Sunday, 13 November 2011

Xeno's Religious Paradox

Xeno (pronounced Zeeno and often spelled Zeno) was a 5th Century BCE Greek philosopher who specialised in paradoxes.

One such, known as Xeno's Paradox, says that Achilles (a legendary Greek runner) should not be able to overtake a tortoise if the tortoise is given a head start in a race. By the same reasoning, it should be impossible for an arrow to hit a running rabbit.

This neatly illustrates how 'philosophy' can be used to confuse people and explains how it can be used with equal success to 'prove' whatever dishonest (or maybe, to be charitable, just not very bright) philosophers want you to believe, usually for money, and often to 'prove' diametrically opposite conjecture simultaneously, especially in different cultures. More of that later. Now back to Xeno...

Xeno's reasoning was this:

Let's assume the tortoise is given 100 meter start and Achilles can run ten times as fast as the tortoise. (The actual figures don't matter so long as the slower thing starts ahead of the faster one).

When Achilles has run to the point where the tortoise started from, the tortoise will have travelled 10 meters and will still be ahead of Achilles, now by ten meters. When Achilles has run the next ten meters, the tortoise will be one meter ahead. After the next meter, the tortoise will be one tenth of a meters ahead. And so on. In this way, Achilles can never overtake the tortoise because every time he gets to where it was, the tortoise will have moved on.

The gap continues to close but never reaches zero.

But, we can see that any runner can overtake a tortoise. We can also see that an arrow can hit a running rabbit. Why does the observation not match the theory? Is it the observation which is wrong, or is it the theory?

This problem taxed the brains of philosophers and mathematicians for centuries. There seems to be nothing wrong with the theory; the maths looks impeccable; the logic appeared to be sound. Yet runners can overtake tortoises and arrows can hit running rabbits.

Well, although no mathematician could prove it, because they lacked the mathematics, the theory is clearly wrong. A theory which produces a different outcome to reality is clearly wrong. But it wasn't until calculus was discovered (independently by Newton and Leibniz) that it could be shown mathematically.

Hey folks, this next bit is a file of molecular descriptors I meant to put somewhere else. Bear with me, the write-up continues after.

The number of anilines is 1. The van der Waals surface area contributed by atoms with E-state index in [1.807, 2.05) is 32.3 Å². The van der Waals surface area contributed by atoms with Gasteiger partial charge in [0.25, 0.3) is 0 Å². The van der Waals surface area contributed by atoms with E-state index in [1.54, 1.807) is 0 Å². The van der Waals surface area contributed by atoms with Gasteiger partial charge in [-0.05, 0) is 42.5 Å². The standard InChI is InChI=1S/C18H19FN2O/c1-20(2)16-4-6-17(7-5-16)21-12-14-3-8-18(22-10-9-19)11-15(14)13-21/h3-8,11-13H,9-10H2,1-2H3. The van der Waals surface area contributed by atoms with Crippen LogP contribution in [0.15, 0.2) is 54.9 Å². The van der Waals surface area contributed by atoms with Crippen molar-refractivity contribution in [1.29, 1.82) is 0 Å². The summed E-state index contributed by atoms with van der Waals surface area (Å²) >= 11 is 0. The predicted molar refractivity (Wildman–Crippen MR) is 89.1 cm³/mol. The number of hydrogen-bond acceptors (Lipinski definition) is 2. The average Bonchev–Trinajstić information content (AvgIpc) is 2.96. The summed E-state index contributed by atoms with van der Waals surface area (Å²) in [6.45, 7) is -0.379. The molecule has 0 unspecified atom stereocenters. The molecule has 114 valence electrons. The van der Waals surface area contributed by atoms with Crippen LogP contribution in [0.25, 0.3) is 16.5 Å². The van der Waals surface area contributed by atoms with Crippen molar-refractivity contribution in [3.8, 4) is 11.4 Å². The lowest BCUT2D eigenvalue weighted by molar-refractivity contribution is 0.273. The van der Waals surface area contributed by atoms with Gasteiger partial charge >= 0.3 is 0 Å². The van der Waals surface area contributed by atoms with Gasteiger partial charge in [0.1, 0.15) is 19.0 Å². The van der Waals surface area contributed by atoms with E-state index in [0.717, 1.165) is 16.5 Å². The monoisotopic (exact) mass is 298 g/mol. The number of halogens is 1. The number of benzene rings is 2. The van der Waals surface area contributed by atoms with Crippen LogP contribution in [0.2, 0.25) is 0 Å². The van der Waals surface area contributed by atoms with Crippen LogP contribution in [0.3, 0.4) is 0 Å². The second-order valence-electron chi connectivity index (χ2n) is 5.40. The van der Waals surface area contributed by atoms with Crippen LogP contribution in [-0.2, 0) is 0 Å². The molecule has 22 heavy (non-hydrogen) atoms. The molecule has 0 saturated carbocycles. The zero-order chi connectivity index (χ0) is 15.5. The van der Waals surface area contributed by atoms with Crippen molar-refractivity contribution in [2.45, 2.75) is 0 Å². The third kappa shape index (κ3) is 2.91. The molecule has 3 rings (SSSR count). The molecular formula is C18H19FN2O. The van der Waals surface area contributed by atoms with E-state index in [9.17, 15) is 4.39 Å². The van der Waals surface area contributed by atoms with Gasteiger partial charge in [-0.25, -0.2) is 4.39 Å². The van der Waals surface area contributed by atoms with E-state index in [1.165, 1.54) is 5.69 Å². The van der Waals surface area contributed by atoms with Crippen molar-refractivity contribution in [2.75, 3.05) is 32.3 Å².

The fundamental error in the theory is now obvious: Achilles and the tortoise are moving independently through space-time. Achilles' position is not dependent upon that of the tortoise. Achilles overtakes the tortoise when his trajectory crosses that of the tortoise. The only problem was in calculating the precise point in time when that happened. The wrong math was being used to calculate it so it could not give the correct answer. In fact, things were more complicated than Xeno was allowing for, and this shows the danger of relying on intuition to assess reality. The logic seemed sound because it was intuitive. The maths tells us intuition was wrong.

So what has this to do with philosophers 'proving' to people whatever they want to prove?

Let's take one of the philosophical arguments often used to justify belief in a god or gods: that of the origin of morality. The argument goes that there must be a god (or gods, according to the culture in which the argument is being used) otherwise there could be no origin for human morality. The argument goes that humans have no way to tell right from wrong unless a god (or gods) have told us what it is; that there is no objective right and wrong, only a set of rules handed down on the arbitrary whim of a capricious god. To behave 'morally' all we need do is learn the rules and obey the commands. The consequences of our actions are no concern of ours since they are the 'will of God'.

But, as with Xeno's Paradox, where does this lead us? Is the theory supported by what we can see for ourselves? Let's assume for the sake of argument that the one true god is the Christian god of the Bible, and that this god is perfect, omni-benevolent and inerrant, like Christians claim. If the theory is correct we should expect to see all non-Christians, and non-Christian cultures behaving in a chaotic and inhumane way towards one another, with no sign of any morality or ethics, whereas all Christians and especially Christian cultures should all be paragons of virtue with everyone behaving with impeccable morality and ethic and everyone would be doing unto others only and exactly what they would have others do unto them.

Is this what we see? Well, is it?

It would take an extreme form of parochial ignorance to believe that this is indeed the real situation. Anyone who has been to another country, or even seen television pictures of life in one, or met someone with another faith or no faith at all, could not fail to notice that, by and large, they behave at least as well, and often much better, towards others than do very many Christians.

Indeed, a moments thought, let alone seeing with your own eyes, should tell you that no society could succeed without the morals and ethics which ensure a more-or-less cooperative society which operates according to accepted rules of inter-personal behaviour and the necessary mechanisms for dealing with those who transgress them.